A KEY committee at Pembrokeshire County Council today (Monday, Jan 23) voted to send a decision to proceed with Stage Two of the landmark Haverfordwest Transport Interchange back to Cabinet for further consideration.
The Conservative Group on the Council called in the plans to the Services Overview and Scrutiny Committee. They claimed the Cabinet had written “a blank cheque” to fund the project.
The Interchange project’s original budget was £6m, subsequently rising to £8m. At the Cabinet meeting on Monday (Jan 9), Cabinet member Rhys Sinnett let slip that it now needed additional funding of around £8m on top of the £8m budgeted. That brings the project’s cost to around £16m.
In addition, Cabinet members considered a restricted report – unavailable to the public – that set out further financial issues surrounding the ambitious project’s completion.
The Conservatives argued that a commitment of such size needed more and better public scrutiny. They expressed dismay at doubling the development’s costs and concern that building the project could cost the Council even more than £16m and lumber Council Taxpayers with the bill.
On Friday, the UK Government announced the Council’s bid for money from its Levelling Up fund had not succeeded.
At Monday’s meeting, Cabinet member Paul Miller tried to persuade members of the Services Overview and Scrutiny Committee not to send the proposal back to Cabinet. He said the Council had already committed to the scheme, and a delay in progressing it jeopardised current and future funding streams. Paul Miller expressed concern that the appearance of second thoughts on the Council’s part could affect Haverfordwest town centre’s regeneration.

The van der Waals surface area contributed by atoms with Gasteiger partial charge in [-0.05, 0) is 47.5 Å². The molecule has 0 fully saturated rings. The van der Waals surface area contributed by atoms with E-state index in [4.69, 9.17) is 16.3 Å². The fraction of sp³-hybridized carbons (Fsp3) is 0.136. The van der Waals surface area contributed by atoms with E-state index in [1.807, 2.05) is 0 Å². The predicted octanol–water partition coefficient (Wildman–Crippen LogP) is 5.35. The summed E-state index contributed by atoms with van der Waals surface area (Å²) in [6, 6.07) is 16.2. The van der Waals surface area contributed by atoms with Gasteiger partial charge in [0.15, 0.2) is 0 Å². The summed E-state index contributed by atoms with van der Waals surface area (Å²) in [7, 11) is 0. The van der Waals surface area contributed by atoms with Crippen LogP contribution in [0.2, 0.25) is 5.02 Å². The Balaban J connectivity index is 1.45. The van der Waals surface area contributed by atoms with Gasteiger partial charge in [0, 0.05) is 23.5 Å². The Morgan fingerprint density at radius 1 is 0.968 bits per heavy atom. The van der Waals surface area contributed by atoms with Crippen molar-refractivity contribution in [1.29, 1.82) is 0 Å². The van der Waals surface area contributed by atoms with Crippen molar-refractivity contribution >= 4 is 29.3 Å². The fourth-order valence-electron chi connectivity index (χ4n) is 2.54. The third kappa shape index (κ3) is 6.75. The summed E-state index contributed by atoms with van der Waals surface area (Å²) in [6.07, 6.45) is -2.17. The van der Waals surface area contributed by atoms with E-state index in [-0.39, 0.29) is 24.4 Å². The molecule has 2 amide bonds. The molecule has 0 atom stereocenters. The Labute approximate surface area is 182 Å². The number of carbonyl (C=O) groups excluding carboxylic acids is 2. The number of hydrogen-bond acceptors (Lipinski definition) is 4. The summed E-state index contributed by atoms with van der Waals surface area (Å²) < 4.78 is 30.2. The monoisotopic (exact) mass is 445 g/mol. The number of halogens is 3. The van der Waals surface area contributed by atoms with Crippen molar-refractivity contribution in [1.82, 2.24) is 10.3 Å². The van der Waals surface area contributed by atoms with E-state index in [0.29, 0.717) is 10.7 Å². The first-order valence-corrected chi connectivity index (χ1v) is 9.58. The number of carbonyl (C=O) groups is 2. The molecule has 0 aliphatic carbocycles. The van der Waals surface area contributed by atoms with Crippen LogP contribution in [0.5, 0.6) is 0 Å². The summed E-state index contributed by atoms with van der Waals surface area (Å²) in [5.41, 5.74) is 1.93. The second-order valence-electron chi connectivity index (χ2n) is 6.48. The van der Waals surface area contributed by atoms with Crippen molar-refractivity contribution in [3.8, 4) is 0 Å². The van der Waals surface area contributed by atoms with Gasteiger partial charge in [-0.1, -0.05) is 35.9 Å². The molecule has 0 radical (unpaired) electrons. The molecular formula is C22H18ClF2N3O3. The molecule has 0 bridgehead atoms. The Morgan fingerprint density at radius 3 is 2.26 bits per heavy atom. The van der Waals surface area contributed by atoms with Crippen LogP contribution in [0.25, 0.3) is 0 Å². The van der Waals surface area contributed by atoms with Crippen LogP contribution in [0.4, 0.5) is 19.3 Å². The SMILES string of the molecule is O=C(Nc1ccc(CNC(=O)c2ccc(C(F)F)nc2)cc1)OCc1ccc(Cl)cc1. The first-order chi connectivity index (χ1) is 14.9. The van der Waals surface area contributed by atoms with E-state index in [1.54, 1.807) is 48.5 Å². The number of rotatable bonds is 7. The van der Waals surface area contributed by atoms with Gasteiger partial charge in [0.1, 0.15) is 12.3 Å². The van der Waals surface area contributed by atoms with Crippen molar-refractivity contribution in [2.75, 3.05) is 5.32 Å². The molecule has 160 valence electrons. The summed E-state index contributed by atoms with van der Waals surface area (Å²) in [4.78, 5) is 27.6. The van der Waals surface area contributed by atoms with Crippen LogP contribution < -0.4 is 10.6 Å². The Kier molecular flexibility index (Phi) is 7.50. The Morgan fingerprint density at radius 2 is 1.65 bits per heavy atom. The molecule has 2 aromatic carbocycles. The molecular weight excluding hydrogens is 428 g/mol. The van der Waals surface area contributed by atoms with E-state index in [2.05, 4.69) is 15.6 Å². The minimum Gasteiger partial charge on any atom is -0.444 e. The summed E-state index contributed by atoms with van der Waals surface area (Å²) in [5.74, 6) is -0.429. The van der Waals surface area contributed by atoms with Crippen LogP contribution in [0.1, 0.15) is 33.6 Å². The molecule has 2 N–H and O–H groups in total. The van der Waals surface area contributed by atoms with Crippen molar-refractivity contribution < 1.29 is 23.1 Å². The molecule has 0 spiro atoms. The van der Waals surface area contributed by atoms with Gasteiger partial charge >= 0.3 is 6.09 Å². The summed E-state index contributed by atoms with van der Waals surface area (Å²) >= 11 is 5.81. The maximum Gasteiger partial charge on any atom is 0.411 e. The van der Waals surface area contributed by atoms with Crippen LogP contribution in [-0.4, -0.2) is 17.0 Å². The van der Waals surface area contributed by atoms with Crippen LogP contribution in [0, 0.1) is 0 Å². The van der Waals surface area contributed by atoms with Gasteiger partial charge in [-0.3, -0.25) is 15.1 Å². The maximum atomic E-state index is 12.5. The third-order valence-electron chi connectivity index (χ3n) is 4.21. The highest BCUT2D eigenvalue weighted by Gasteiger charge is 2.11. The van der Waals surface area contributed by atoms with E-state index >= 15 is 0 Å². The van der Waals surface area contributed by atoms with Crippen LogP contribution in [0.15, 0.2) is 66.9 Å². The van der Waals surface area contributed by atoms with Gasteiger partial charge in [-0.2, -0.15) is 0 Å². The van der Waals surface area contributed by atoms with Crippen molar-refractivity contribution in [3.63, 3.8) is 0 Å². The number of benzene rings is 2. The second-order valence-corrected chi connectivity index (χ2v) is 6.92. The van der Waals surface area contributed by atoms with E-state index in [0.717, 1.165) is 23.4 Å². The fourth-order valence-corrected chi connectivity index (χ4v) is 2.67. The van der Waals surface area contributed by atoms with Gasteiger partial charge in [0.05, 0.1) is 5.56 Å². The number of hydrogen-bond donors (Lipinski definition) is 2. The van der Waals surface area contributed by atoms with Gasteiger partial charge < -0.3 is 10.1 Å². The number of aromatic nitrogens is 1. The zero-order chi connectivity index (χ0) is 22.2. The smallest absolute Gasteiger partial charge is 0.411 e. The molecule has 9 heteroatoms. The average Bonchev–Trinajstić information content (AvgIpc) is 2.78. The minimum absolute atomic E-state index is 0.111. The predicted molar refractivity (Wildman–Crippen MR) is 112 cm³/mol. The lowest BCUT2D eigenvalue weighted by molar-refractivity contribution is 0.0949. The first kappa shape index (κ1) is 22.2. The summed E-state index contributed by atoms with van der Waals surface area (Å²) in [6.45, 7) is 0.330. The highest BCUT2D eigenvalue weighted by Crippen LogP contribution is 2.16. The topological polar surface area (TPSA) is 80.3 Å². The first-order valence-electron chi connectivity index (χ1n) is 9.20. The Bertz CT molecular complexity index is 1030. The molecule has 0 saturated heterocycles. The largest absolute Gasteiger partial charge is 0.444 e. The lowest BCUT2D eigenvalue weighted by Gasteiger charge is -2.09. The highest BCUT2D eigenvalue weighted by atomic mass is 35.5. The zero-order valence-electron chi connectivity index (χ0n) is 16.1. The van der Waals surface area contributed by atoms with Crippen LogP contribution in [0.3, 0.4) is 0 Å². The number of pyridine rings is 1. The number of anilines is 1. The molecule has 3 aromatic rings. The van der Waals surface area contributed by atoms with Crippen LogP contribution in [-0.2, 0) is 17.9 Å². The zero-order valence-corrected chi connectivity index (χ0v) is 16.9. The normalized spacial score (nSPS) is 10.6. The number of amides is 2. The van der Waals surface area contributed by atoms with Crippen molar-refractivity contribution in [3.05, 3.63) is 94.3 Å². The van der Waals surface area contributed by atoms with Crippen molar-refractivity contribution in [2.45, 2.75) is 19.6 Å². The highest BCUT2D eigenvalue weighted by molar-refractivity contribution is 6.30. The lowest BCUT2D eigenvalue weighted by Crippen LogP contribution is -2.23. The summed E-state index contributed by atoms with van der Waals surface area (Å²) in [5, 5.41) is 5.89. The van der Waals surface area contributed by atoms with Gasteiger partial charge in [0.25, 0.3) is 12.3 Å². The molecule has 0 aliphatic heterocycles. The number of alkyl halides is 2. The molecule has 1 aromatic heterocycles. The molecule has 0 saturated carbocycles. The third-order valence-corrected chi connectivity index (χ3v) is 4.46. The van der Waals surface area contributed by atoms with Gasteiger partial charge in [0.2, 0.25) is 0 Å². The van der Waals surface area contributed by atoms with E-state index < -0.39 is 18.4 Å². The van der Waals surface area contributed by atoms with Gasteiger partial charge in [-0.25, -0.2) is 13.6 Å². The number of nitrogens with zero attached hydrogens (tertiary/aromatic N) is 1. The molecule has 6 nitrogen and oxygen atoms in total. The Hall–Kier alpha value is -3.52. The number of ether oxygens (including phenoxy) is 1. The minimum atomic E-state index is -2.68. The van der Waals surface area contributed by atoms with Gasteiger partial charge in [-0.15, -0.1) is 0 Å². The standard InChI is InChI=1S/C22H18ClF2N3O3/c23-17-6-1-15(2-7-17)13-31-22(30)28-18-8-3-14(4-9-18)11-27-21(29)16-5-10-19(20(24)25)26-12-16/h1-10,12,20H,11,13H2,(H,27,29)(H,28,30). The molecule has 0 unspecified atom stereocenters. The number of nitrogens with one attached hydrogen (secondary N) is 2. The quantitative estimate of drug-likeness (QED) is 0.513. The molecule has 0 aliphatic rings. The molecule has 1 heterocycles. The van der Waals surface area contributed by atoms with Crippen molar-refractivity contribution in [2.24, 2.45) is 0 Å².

He added that delay could increase costs or lead to a less desirable outcome for the site’s development.
Committee members remained unswayed by Paul Miller’s words. Although he tried to reassure members about the project’s final costs and was optimistic about future funding and finance, again and again, Committee members returned to the massively increased project budget and controlling costs.
In particular, they pointed out that part of the project’s finance included an effective mortgage over the Council’s car parking income for years ahead, thereby hitting already stretched future revenue streams.
The Committee voted 9-4 to send the project decision back to the Cabinet.